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Where wild things grow: Friluftsterapi as a preventative, health promoting, and sustainable method for children with neurodivergence in school, health care, family and leisure settings in Southern Norway

Dr. Kaye Richards

Liverpool John Moores University

Dr Kaye Richards is a Senior Lecturer in Psychology and Chartered Psychologist at Liverpool John Moores University, where she also teaches on a MSc in Positive Psychology and Well-being. Her specialist areas are outdoor and adventure therapies, the psychology of outdoor adventure and nature-based experiences, outdoor education, counselling and psychotherapy, and mental health and well-being. She has spent many years delivering a range of outdoor therapy-based developments, teaching Outdoor Education and Outdoor Therapy in Higher Education and developing national research initiatives. She has published widely across interdisciplinary areas of outdoor education, outdoor therapy and counselling and psychotherapy. More recent publications include a national statement of good practice for outdoor therapy practices in the UK, a research informed sustainability guide on nature for mental health, ‘The Outjoyment Report’, and a proposed International Position Statement on Adventure Therapy that reflects many years involved in the Adventure Therapy International community.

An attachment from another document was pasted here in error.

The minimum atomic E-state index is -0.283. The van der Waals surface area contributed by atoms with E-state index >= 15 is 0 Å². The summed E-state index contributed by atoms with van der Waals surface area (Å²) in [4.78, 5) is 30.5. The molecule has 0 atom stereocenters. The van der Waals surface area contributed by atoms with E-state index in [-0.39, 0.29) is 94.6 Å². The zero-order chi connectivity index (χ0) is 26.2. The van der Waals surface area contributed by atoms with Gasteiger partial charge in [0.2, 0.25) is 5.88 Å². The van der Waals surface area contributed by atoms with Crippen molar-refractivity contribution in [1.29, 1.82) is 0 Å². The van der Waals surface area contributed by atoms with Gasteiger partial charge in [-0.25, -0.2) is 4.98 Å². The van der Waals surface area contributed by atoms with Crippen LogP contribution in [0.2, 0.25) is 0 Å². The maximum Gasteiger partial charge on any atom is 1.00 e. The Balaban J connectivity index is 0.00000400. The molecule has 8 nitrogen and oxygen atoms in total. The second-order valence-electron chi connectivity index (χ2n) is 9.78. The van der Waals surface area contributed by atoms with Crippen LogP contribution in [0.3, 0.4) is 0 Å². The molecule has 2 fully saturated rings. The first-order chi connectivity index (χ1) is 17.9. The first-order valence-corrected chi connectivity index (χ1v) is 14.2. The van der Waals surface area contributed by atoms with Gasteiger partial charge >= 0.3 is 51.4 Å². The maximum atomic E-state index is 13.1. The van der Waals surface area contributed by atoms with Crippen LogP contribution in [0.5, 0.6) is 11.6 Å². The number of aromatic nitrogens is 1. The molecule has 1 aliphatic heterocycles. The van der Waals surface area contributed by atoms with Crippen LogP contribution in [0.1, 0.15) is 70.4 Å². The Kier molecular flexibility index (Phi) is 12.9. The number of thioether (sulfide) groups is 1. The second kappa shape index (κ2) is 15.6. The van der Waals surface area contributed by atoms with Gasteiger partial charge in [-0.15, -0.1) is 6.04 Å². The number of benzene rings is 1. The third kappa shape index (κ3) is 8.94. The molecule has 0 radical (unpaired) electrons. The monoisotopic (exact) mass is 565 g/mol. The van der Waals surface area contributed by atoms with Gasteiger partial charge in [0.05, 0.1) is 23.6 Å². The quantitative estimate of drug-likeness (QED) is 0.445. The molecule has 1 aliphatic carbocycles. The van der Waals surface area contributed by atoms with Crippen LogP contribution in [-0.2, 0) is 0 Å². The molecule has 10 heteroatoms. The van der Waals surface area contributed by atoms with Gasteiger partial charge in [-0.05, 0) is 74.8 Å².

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Developing Horizons:
Fostering Sustainable Practices in Outdoor Therapy and Nature for Mental Health

The emergence of outdoor and adventure therapies has seen a rapid expansion in recent years. For example, in the UK the movement of taking therapy practices outdoors is now a more accepted phenomenon in mainstream psychotherapeutic approaches, along with national government health initiatives such as ‘green prescribing’ that are embracing the mental health benefits of accessing natural environments (Haywood, 2023). Given this backdrop there are both opportunities and challenges for the development of sustainable practices that maintain long term benefit and access to quality outdoor and adventure therapy provisions. Drawing upon a recently published research informed practice guide for the development of nature for mental health (Richards, Fullam & Anderson, 2023), along with the underpinning Outdoor Mental Health Interventions Model (Richards, Hardie & Anderson, 2020) this paper will consider the relevance of these for informing emerging research directions and practice agendas. The paper will critically consider how we position emerging landscapes of outdoor mental health initiatives and pose questions in the ongoing development of ethical and effective outdoor therapy practices both in the UK and beyond. 

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